And in the April 1, 1950 issue of Boxoffice (under Four Literary Purchases Recorded for the Week, page 30), there’s this brief but detailed report:

To 20th Century-Fox went “The Second Oldest Profession,” a novel by Robert Sylvester and concerned with the newspaper business. With Otto Preminger assigned to produce – and – direct, the vehicle is being shaped as a starring subject for Gregory Peck when he returns to the U.S. from his current British assignment, Warners’ “Captain Horatio Hornblower”

Boxoffice, April 1, 1950

Boxoffice, April 1, 1950

But I’ve never heard of a film titled The Second Oldest Profession — and even if 20th Century-Fox would have opted to skip the promotional favor of a recognizable title, I can’t find any film by either Preminger or Peck which fits the bill… Even Robert Sylvester’s IMDB record is bereft of any mention of The Second Oldest Profession.

So, for all the fanfare & the bidding war, I guess the film was never made? If you know otherwise, I’d love to hear from you — otherwise it’s just one more prediction Quick seems to have gotten wrong.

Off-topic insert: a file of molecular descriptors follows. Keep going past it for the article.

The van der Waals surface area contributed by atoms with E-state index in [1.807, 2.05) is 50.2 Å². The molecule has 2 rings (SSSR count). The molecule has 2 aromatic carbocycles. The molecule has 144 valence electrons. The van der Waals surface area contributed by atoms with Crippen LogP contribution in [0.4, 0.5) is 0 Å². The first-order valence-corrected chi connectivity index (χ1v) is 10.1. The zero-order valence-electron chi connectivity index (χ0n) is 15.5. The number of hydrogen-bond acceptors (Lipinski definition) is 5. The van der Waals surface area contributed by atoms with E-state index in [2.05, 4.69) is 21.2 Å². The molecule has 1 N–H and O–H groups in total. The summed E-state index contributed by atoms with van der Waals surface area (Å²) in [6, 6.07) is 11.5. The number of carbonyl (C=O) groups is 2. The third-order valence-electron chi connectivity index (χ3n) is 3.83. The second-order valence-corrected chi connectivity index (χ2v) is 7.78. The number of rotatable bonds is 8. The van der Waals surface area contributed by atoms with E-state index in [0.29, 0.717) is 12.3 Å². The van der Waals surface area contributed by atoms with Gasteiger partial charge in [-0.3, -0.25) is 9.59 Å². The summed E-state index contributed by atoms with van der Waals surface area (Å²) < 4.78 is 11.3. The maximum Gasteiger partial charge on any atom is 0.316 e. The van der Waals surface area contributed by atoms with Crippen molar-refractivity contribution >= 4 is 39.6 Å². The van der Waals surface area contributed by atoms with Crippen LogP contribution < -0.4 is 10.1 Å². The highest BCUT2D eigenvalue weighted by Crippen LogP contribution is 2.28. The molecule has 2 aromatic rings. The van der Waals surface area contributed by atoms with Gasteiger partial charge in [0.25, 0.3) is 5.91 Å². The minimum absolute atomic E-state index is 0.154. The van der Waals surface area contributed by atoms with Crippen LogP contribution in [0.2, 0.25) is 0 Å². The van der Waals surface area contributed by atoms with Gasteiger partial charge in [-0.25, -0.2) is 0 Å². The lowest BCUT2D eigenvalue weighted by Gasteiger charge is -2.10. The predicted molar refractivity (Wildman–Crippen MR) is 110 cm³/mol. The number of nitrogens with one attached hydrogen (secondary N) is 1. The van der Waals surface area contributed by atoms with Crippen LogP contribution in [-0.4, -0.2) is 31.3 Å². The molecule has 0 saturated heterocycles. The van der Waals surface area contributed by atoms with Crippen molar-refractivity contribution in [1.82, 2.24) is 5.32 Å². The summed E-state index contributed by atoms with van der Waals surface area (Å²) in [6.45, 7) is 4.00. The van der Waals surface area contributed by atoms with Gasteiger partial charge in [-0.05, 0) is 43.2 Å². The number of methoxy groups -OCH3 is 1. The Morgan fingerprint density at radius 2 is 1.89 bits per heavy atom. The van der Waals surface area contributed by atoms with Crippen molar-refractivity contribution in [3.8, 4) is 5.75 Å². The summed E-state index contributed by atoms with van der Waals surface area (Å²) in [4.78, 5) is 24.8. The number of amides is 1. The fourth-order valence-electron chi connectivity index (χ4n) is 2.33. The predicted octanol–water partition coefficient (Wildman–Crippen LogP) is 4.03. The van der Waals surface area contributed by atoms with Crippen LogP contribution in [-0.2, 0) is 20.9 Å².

Quick Film News, November, 1949

By , 1 September, 2009, No Comment

In that November 21, 1949 issue of Quick magazine which featured Esther Williams, some interesting films news…

First, the prediction that “within five years over half of all Hollywood films will be in color. Reason: two new color processes — one developed by Kodak, the other by Cinecolor — which will give Technicolor its first competition in many years.”

And below that, news that “studios were upping their quota of Westerns” — including a photographic “study in mayhem” in “Saturday-matinee style” of John Hodiak “knocking the whey out of Robert Taylor.”

1949 Film News, Quick Magazine

1949 Film News, Quick Magazine

Also, under “Quick predicts,” one-liners on the back few pages:

Ida Lupino’s “Sleeper”: Not Wanted, Ida Lupino’s little picture starring young unknowns, will be the “sleeper” of the year. It cost $140,000, already is near $1 million in domestic box-office gross.

Ida Lupino made her directing debut in Not Wanted, although she was uncredited as per her request. Just a few days into filming, the original director, Elmer Clifton, suffered a serious heart attack and was unable to complete the picture. (Clifton, in fact, died shortly after the film’s release.) The film did indeed to well at the box office, but I don’t think the B-movie ever got quite the hoopla that Quick predicted… Then again, making such a prediction after a film’s grossed a million (in 1949 dollars) isn’t much of a prediction, is it? *wink* (I just purchased Not Wanted at Amazon; so watch for the review.).